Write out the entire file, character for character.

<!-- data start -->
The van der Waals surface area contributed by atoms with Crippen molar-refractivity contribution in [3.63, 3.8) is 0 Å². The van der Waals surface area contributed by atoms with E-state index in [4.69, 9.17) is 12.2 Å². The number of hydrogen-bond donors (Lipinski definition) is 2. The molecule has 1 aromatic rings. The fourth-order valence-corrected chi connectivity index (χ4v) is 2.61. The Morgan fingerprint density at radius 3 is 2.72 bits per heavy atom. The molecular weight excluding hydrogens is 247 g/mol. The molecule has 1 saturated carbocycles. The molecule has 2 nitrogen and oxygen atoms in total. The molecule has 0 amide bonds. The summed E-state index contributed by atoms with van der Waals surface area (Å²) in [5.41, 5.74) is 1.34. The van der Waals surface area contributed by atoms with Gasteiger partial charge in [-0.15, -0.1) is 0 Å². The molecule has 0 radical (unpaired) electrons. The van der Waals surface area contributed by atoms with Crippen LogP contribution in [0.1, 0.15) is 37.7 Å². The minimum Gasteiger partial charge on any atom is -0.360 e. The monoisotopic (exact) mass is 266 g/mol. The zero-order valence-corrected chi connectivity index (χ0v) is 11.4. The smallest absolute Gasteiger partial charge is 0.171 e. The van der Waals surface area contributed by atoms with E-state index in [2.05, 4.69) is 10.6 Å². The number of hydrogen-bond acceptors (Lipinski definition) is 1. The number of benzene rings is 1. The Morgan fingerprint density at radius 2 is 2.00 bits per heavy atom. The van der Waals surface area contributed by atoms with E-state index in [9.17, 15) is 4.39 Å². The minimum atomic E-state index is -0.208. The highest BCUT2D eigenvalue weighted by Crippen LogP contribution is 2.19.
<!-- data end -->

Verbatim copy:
The van der Waals surface area contributed by atoms with Crippen molar-refractivity contribution in [3.63, 3.8) is 0 Å². The van der Waals surface area contributed by atoms with E-state index in [4.69, 9.17) is 12.2 Å². The number of hydrogen-bond donors (Lipinski definition) is 2. The molecule has 1 aromatic rings. The fourth-order valence-corrected chi connectivity index (χ4v) is 2.61. The Morgan fingerprint density at radius 3 is 2.72 bits per heavy atom. The molecular weight excluding hydrogens is 247 g/mol. The molecule has 1 saturated carbocycles. The molecule has 2 nitrogen and oxygen atoms in total. The molecule has 0 amide bonds. The summed E-state index contributed by atoms with van der Waals surface area (Å²) in [5.41, 5.74) is 1.34. The van der Waals surface area contributed by atoms with Gasteiger partial charge in [-0.15, -0.1) is 0 Å². The molecule has 0 radical (unpaired) electrons. The van der Waals surface area contributed by atoms with Crippen LogP contribution in [0.1, 0.15) is 37.7 Å². The minimum Gasteiger partial charge on any atom is -0.360 e. The monoisotopic (exact) mass is 266 g/mol. The zero-order valence-corrected chi connectivity index (χ0v) is 11.4. The smallest absolute Gasteiger partial charge is 0.171 e. The van der Waals surface area contributed by atoms with E-state index in [2.05, 4.69) is 10.6 Å². The number of hydrogen-bond acceptors (Lipinski definition) is 1. The number of benzene rings is 1. The Morgan fingerprint density at radius 2 is 2.00 bits per heavy atom. The van der Waals surface area contributed by atoms with E-state index in [9.17, 15) is 4.39 Å². The minimum atomic E-state index is -0.208. The highest BCUT2D eigenvalue weighted by Crippen LogP contribution is 2.19.